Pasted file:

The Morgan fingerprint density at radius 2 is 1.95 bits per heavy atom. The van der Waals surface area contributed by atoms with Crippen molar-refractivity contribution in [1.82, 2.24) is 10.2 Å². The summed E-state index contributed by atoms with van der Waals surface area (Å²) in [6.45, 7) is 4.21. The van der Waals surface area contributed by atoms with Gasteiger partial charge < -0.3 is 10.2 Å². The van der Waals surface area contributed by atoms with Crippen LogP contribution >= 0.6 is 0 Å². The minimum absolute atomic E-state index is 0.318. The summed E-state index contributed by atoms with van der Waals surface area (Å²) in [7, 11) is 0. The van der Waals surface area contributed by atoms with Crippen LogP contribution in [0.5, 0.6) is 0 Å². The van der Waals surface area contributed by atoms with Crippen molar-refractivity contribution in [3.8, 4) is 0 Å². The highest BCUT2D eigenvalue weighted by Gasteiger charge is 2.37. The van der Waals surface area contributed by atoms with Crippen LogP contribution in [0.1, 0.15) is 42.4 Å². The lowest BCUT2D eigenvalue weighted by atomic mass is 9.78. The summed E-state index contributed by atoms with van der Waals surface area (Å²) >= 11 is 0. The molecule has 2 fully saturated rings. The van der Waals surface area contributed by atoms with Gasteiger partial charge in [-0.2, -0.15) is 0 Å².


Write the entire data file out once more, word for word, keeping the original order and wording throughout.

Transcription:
The Morgan fingerprint density at radius 2 is 1.95 bits per heavy atom. The van der Waals surface area contributed by atoms with Crippen molar-refractivity contribution in [1.82, 2.24) is 10.2 Å². The summed E-state index contributed by atoms with van der Waals surface area (Å²) in [6.45, 7) is 4.21. The van der Waals surface area contributed by atoms with Gasteiger partial charge < -0.3 is 10.2 Å². The van der Waals surface area contributed by atoms with Crippen LogP contribution >= 0.6 is 0 Å². The minimum absolute atomic E-state index is 0.318. The summed E-state index contributed by atoms with van der Waals surface area (Å²) in [7, 11) is 0. The van der Waals surface area contributed by atoms with Crippen LogP contribution in [0.5, 0.6) is 0 Å². The van der Waals surface area contributed by atoms with Crippen molar-refractivity contribution in [3.8, 4) is 0 Å². The highest BCUT2D eigenvalue weighted by Gasteiger charge is 2.37. The van der Waals surface area contributed by atoms with Crippen LogP contribution in [0.1, 0.15) is 42.4 Å². The lowest BCUT2D eigenvalue weighted by atomic mass is 9.78. The summed E-state index contributed by atoms with van der Waals surface area (Å²) >= 11 is 0. The molecule has 2 fully saturated rings. The van der Waals surface area contributed by atoms with Gasteiger partial charge in [-0.2, -0.15) is 0 Å².